THUNDER BAY – “I was reading all about it on the Internet and decided to get myself a test,” says Thunder Bay resident Ron Wychopen. He was fortunate to come upon information about the dangers of radon, but not all Canadians are as lucky. A naturally occurring gas responsible for the deaths of more than 3,000 Canadians a year, radon is the leading cause of lung cancer in non-smokers and amounts to more deaths annually than car collisions, house fires, carbon monoxide poisoning and drowning combined.
“The test I ordered came with an app and after a few days, you could get the reading right on your phone. I was actually surprised at how high ours was. I didn’t expect that at all,” says Ron after testing to find they had higher-than-normal levels in their home. “I decided to get a hold of a local contractor right away and get a system installed.” With no colour or smell, the only way to know if radon is a problem in your home is to test. If that test comes back high, it’s time to consult a certified professional to help lower your levels with a mitigation system.
This year marks the second annual drawing of the Radon Reduction Sweepstakes – an initiative that seeks to motivate Canadians to lower their radon levels by offering $1000 individual cash prizes for those who have mitigated their homes for this dangerous gas. For 10 lucky Canadians, Taking Action on Radon has really paid off.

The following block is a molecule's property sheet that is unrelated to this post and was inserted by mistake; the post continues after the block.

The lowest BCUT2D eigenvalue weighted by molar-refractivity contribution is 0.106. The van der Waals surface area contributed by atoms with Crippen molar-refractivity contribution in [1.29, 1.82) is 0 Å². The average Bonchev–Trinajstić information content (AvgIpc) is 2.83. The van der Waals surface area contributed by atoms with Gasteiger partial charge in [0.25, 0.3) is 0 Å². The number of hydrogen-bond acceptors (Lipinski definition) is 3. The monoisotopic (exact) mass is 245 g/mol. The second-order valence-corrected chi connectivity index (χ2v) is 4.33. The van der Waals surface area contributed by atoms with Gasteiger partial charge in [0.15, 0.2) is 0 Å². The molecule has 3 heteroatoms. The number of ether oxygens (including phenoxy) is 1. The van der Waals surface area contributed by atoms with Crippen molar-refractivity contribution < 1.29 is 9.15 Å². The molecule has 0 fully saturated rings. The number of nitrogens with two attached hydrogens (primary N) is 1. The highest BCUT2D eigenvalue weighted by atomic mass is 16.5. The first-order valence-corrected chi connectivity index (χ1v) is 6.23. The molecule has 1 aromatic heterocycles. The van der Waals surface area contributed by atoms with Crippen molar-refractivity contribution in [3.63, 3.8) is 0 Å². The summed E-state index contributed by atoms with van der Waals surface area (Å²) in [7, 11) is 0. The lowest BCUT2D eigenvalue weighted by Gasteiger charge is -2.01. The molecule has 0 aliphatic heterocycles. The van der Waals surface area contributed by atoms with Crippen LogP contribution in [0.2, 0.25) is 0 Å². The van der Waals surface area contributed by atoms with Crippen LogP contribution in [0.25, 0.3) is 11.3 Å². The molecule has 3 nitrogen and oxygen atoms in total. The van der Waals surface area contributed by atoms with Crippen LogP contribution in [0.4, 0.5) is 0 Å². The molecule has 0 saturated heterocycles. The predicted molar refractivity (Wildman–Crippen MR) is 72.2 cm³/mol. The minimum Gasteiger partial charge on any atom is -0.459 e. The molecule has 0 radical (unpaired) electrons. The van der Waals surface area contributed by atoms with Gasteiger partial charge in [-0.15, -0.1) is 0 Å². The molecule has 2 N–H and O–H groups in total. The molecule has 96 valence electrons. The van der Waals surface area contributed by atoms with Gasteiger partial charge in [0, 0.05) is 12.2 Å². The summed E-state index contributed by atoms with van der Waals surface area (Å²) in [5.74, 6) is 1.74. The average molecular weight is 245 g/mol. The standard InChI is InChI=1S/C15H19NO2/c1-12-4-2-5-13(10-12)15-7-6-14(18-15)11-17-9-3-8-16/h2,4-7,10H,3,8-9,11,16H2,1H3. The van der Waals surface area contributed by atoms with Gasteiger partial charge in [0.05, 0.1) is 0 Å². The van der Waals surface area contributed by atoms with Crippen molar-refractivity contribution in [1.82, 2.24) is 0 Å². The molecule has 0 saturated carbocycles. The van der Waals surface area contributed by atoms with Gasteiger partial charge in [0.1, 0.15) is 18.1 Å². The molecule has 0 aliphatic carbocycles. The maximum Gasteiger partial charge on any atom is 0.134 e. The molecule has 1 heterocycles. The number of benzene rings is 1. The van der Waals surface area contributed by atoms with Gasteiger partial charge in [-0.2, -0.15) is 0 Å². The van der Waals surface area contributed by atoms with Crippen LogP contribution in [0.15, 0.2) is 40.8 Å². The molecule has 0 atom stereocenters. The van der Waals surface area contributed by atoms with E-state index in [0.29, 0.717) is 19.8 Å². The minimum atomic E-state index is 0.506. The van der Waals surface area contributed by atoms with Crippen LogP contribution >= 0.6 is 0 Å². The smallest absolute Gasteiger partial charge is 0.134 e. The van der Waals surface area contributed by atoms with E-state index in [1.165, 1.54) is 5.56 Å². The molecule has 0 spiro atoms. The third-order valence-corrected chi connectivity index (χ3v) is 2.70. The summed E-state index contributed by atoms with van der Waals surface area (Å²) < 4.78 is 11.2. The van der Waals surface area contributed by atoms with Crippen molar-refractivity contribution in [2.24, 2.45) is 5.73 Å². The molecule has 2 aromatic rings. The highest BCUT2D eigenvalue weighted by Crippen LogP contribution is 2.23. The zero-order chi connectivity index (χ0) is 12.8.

“The cost of a radon mitigation system can be a stumbling block for many Canadians,” says Pam Warkentin, Project Manager of the Take Action on Radon program “We wanted to encourage homeowners to reduce their lung cancer risk by offering a cash incentive for lowering their radon levels”.
According to Health Canada, over 1 million Canadian homes have high radon levels.
“I would advise Canadians not to wait. Get your home tested, especially if you’re spending a lot of time using the lower levels of the home,” said Ron.
Canada has a national certification program – the Canadian National Radon Proficiency Program (C-NRPP) – that trains radon professionals to design and install systems that will safely and efficiently lower the radon level in your home. The cost of a system varies, but between 2013 and 2018 the average cost was $2,9002.
The incentive seems to be working – the Sweepstakes received almost 400 entries this year from across the country. Ron has some words of advice for Canadian homeowners: “It was pretty easy. Mine tested quite high but my neighbours might not get a reading at all. It’s worth the investment for the peace of mind.”
For more information about radon, including how to enter the Sweepstakes next year, head to www.takeactiononradon.ca.
Take Action on Radon is a national initiative to bring together stakeholders and raise awareness on radon across Canada. The current advisory team is made up of the Canadian Association of Radon Scientists and Technologists (CARST), CAREX Canada, and the Canadian Cancer Society.